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Employment

75 per cent of women in Ireland feel they have experienced sexism in the workplace - research

A new survey suggests a “glass ceiling” may still hold women back in the workplace.

ALMOST 75 PER CENT of women say they have experienced sexism in the workplace, according to the results of a survey by an employment law consultancy.

Some 814 female employees were questioned by Peninsula Ireland over April and May 2012. Of those, 74 per cent said they had been frustrated that men had been promoted over them and 49 per cent said employers should do more for equal opportunity recruitment in higher positions.

A further 21 per cent said they did not feel confident that their ideas would be taken on board because of their gender.

Managing director of Peninsula Ireland Alan Price said that it was “alarming” that sexism in the workplace still exists, but also noted that employers “may struggle to identify how sexism is still present” – particularly in the context of legislation in place with the intention of protecting individuals.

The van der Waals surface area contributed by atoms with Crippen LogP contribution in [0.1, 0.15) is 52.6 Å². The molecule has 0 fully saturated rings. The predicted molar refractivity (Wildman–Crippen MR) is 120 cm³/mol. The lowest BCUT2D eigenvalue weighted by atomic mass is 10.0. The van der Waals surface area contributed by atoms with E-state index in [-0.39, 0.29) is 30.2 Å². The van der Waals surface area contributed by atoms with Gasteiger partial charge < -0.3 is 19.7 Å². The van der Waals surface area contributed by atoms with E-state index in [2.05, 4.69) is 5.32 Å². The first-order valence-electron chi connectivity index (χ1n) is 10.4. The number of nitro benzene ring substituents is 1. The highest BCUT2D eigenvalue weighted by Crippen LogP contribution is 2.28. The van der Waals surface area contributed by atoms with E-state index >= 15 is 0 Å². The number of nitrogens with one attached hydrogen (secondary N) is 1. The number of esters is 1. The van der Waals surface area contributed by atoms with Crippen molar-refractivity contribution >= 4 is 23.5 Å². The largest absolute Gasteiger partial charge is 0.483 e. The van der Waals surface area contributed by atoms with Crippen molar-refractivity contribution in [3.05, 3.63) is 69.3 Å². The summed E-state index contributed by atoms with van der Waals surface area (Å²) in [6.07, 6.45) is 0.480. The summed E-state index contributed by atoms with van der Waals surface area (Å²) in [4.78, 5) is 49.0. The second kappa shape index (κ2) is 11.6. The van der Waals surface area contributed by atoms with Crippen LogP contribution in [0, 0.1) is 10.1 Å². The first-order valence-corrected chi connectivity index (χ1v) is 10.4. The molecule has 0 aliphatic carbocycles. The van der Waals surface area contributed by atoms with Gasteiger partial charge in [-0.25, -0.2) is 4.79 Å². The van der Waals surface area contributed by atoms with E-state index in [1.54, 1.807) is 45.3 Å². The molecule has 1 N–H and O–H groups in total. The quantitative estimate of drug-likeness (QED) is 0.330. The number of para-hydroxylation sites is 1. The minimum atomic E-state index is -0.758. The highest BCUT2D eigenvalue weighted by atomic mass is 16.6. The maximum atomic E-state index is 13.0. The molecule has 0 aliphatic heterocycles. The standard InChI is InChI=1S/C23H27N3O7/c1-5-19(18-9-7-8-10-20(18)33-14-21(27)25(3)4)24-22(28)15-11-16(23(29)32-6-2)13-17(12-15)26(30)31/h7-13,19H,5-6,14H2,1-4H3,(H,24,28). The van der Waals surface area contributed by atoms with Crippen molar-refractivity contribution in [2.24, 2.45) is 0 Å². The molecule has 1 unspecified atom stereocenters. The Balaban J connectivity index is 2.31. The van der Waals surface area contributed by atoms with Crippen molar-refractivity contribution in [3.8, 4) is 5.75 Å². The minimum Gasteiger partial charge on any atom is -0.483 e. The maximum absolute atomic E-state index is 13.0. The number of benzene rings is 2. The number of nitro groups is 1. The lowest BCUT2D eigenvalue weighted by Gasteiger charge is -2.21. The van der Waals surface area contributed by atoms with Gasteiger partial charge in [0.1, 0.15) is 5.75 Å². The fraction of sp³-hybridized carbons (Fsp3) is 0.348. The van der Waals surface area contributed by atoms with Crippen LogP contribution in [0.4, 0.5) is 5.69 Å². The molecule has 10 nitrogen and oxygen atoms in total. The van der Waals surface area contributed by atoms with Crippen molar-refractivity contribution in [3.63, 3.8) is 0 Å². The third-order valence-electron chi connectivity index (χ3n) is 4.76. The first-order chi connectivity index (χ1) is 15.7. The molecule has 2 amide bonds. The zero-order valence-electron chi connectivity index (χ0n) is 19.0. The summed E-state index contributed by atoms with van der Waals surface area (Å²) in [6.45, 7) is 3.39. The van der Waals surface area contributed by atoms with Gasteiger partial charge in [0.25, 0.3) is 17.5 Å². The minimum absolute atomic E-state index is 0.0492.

Price said there was “still a sense that men are progressing faster in their careers than women”, whether in the boardroom or in management positions, and that there were suggestions that a “glass ceiling” was preventing women from progressing further in their careers.

To combat such problem, employers should acknowledge a policy which enforces equal opportunities within the workplace and which recognises the importance of gender discrimination, he said.

“Sexism can affect women at any level, and it is important that everyone from security staff right through to board of directors are given that equal opportunity to progress further in their careers,” Price added.

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